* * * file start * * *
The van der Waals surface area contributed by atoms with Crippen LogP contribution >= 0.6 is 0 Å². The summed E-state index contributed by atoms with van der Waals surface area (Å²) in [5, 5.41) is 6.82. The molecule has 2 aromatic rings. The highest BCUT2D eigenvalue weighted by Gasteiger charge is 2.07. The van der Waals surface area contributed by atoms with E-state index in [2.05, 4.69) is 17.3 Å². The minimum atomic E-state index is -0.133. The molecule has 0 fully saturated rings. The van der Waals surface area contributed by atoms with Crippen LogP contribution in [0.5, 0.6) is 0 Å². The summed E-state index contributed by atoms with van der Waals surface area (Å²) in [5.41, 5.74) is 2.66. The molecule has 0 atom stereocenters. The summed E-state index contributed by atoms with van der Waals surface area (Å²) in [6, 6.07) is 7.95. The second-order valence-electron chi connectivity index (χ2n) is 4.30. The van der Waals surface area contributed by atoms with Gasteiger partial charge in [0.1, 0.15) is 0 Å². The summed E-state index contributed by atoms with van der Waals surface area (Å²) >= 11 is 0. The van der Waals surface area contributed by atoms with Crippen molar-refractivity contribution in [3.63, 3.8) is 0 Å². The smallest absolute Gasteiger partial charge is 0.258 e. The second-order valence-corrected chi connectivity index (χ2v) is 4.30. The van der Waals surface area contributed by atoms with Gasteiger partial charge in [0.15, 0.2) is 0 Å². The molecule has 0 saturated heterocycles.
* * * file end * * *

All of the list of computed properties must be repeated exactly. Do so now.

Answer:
The van der Waals surface area contributed by atoms with Crippen LogP contribution >= 0.6 is 0 Å². The summed E-state index contributed by atoms with van der Waals surface area (Å²) in [5, 5.41) is 6.82. The molecule has 2 aromatic rings. The highest BCUT2D eigenvalue weighted by Gasteiger charge is 2.07. The van der Waals surface area contributed by atoms with E-state index in [2.05, 4.69) is 17.3 Å². The minimum atomic E-state index is -0.133. The molecule has 0 fully saturated rings. The van der Waals surface area contributed by atoms with Crippen LogP contribution in [0.5, 0.6) is 0 Å². The summed E-state index contributed by atoms with van der Waals surface area (Å²) in [5.41, 5.74) is 2.66. The molecule has 0 atom stereocenters. The summed E-state index contributed by atoms with van der Waals surface area (Å²) in [6, 6.07) is 7.95. The second-order valence-electron chi connectivity index (χ2n) is 4.30. The van der Waals surface area contributed by atoms with Gasteiger partial charge in [0.1, 0.15) is 0 Å². The summed E-state index contributed by atoms with van der Waals surface area (Å²) >= 11 is 0. The van der Waals surface area contributed by atoms with Crippen molar-refractivity contribution in [3.63, 3.8) is 0 Å². The smallest absolute Gasteiger partial charge is 0.258 e. The second-order valence-corrected chi connectivity index (χ2v) is 4.30. The van der Waals surface area contributed by atoms with Gasteiger partial charge in [0.15, 0.2) is 0 Å². The molecule has 0 saturated heterocycles.